Monday, October 12, 2009

Another nudge to reduce corruption

I have blogged earlier about the demand side origins of corruption and how adaptive expectations among officials about precedents set by citizens/consumers creates, sustains and even amplifies corruption.

Often, the applicants to public services (and contractors executing works) are resigned to the inevitability of speed payments and voluntarily (often without coercion or signals from the official) donate something when the service is delivered. In most instances, it is also an expression of their relief at having received the service without enduring the expected hassles. The result is a chain of adaptive expectations (about receiving something) that get entrenched into the officials at the interface of service delivery. This problem is especially pronounced with the newer set of public service delivery interventions, which seek to minimize transactions and eliminate interface with officials, and whose incentives get distorted with such payments.

How do we turn people away from making such voluntary contributions that sustains corruption? A friend of mine had this excellent suggestion. How about placing "donation boxes" at strategic locations in Citizen Charter Counters or government offices which nudge such "happy" citizens to channel their contributions into these boxes instead of the officials sitting across the counter? To increase its effectiveness, these boxes, like the CRY donation boxes at cash counters in shops, can indicate specific public causes to which the proceeds will be used.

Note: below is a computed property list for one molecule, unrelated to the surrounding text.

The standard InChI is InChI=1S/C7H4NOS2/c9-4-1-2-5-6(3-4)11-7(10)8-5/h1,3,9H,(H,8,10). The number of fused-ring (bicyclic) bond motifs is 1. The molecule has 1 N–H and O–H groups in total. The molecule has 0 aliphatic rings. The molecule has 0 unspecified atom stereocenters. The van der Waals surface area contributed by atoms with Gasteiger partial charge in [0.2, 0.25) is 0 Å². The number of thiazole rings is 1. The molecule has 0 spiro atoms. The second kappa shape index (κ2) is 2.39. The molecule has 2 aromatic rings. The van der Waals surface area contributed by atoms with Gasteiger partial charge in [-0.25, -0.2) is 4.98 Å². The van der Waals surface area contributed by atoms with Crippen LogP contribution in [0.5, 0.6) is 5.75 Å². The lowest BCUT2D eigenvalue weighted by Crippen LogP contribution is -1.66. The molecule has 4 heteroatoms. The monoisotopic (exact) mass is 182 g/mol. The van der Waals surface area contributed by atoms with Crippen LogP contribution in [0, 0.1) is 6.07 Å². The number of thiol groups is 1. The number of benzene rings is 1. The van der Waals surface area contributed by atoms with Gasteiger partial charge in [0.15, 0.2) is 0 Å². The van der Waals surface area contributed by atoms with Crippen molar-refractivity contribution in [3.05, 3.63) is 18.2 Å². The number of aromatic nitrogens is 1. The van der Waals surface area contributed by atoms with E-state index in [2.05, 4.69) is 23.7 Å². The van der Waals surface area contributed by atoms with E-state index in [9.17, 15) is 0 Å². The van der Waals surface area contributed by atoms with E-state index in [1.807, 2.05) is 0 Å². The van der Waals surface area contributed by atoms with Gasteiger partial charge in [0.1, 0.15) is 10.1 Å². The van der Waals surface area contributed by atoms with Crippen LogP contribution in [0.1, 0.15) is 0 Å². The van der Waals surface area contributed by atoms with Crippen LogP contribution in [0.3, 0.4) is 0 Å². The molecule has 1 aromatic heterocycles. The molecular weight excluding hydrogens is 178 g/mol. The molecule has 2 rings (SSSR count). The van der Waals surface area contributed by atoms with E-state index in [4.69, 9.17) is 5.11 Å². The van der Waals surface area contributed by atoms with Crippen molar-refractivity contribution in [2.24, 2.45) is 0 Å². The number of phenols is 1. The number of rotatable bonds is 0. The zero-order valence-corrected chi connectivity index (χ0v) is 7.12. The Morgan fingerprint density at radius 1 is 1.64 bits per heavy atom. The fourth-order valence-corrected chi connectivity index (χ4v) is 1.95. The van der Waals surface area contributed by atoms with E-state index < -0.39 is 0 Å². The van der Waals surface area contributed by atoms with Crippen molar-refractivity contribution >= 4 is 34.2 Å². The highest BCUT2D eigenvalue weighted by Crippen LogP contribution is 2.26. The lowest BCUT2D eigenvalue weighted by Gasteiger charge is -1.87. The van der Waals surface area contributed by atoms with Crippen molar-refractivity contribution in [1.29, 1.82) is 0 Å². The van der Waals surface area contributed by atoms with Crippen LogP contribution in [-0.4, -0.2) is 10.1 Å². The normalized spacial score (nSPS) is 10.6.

Apart from realizing the citizens' "happiness dividend", such boxes may also stoke their altruistic and civic sensibilities to contribute something to a good cause, and thereby increase the net payouts. These donation amounts would depend on the relative happiness or relief (those with lower expectations of government services would be happiest) experienced by them. Further, as Econ 101 teaches us, under these circumstances, consumers end up paying closer to their actual marginal utilities.

In the graphic above, the P(govt) is the official user charge for the service. Assuming the citizen pays for his entire marginal utility from receiving the service, the difference of P(A) and P(govt) would be the donation made by person A, and that between P(B) and P(govt) the donation of B. The entire consumer surplus would therefore be captured by this intervention and channelled to some good public cause.

Interestingly, this solicitation of donations, without specifying an amount, is similar to the "pay what you like" model that the music group Radiohead pioneered with its album, In Rainbow. The group had bypassed record labels and made their new album available online (in October 2007) and let fans set the price for it. See also this post about textbooks.

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